Yahoo! – how did we get here?
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Understanding who Yahoo! is today means understanding changes in the technology and media sectors. These changes occurred over the past 20 years.
Yahoo! started off as a hack. The directory grew from a list of sites catalogued by Jerry Yang and David Filo. They did this as students in Stanford. This was back in the early 1990s, Microsoft was the dominant technology company. It is hard to understand the power that Microsoft had at the time. Apple was on a fast track to oblivion. This power was later clipped in the Judge Jackson trial of 2000.
The Media Company
At the time, investors and founders were reluctant to go into business against Microsoft. Even the idea that Microsoft may enter a sector was enough for others to stay clear.
The technology sector was full of casualties: Digital Research, Borland, Go and Stac Technologies. Microsoft’s approach to competition of embrace, extend and extinguish was already well known.
Yang and Filo would have had this in mind when they positioned Yahoo! as a media company that happened to be online. Yahoo!’s early business deals such as Yahoo! Internet Life magazine and display advertising are symptomatic of this media thinking.
The advertising display model that Yahoo! operated was reminiscent of print magazine and newspaper businesses. It even went ahead and hired a traditional media sector CEO in 2001. Terry Semel was a former chairman of Warner Brothers. He was brought in following a 30% collapse in online advertising sales. Semel’s efforts to build a media business at Yahoo! didn’t succeed.
The Technology Company
Yahoo! has a history of contributing to key open source technologies including:
- Debian Project
The work done on Hadoop lead to a spinout technology company called Hortonworks. Hortonworks customers include eBay, Spotify and Expedia. Not bad for ‘media company’.
Panama, was to drive quality and profit in advertising by increasing click through rates. Yet it took too long to develop, many other projects ended up being canceled.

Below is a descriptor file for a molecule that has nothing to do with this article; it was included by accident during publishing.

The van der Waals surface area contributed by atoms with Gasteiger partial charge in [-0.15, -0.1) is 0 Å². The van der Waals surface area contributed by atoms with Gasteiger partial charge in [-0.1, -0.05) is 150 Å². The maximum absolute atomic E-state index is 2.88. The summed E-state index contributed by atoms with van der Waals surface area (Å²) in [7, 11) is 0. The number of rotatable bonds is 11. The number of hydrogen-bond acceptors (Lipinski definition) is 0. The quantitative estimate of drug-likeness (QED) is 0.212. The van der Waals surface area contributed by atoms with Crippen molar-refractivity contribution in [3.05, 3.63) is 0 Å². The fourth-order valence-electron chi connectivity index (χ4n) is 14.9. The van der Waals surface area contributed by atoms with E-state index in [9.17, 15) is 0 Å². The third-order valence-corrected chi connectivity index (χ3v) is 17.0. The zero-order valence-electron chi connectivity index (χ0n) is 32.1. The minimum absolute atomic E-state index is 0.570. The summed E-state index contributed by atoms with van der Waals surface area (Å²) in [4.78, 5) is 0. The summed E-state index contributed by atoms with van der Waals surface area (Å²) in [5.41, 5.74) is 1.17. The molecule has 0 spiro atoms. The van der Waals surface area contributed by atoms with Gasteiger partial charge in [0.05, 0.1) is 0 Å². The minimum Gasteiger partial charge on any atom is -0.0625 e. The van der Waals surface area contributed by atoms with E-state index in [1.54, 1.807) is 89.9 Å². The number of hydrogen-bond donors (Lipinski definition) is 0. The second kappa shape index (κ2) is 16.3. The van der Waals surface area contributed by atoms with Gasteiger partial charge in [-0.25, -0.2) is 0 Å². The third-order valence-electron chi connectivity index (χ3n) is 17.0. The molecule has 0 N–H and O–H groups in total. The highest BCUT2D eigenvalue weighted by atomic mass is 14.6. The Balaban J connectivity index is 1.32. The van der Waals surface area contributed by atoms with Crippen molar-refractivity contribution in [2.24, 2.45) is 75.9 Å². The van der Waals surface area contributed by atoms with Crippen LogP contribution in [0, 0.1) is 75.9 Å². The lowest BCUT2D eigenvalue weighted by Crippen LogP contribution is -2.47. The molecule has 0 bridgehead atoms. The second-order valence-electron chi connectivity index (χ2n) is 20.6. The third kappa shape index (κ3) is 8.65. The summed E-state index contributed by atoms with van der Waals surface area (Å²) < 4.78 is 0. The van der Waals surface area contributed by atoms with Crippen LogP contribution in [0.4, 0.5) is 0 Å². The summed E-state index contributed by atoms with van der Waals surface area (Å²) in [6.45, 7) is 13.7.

Despite of the technical expertise at Yahoo!. The company bought in many key technologies rather than building themselves. Yahoo! Mail came from acquiring the 411.com directory service which owned Rocketmail in 1997. The modern mail web application has its roots in Oddpost, acquired in 2004.
Failure To Make Big Bets
Yahoo! bought video and audio streaming company broadcast.com in 1999 for $5.7 billion. This was the most expensive thing Yahoo! every bought. By comparison Tumblr cost $1.1 billion dollars in 2013. Yahoo! ended up with little to show for it’s $5.7 billion. This meant that Yahoo! developed a culture which made it hard to make big bet the farm kind of changes. Terry Semel rejected the opportunity to buy Google in 2002 for $5 billion. It also failed to buy DoubleClick. Google bought it instead, and used DoubleClick to speed up growth beyond search advertising.
A secondary effect of not being able to make big bets was a constantly changing set of priorities. Insiders have gone on record talking about the missed changes with aborted projects. This also made it harder to develop and pursue a vision.
The Google comparison
Google started some five years later. Google came into a world where Microsoft looked weaker. The US government filed charges against the company and Linux started to gain momentum. Google’s original business model was to be a search engine provider for web portals. There were other competitors in this space like Inktomi. It wasn’t until 1999 that the company started selling its own advertising. Google waited six years to go public. The size and profitability of its business masked from competitors and customers until 2004.
Google hasn’t been afraid to make big bets or have a big vision:
- Enterprise search
- Personal productivity
- Enterprise productivity
- Mobile operating system
It has thought carefully about focus and vision – which is part of the reason why the Alphabet conglomerate was formed.
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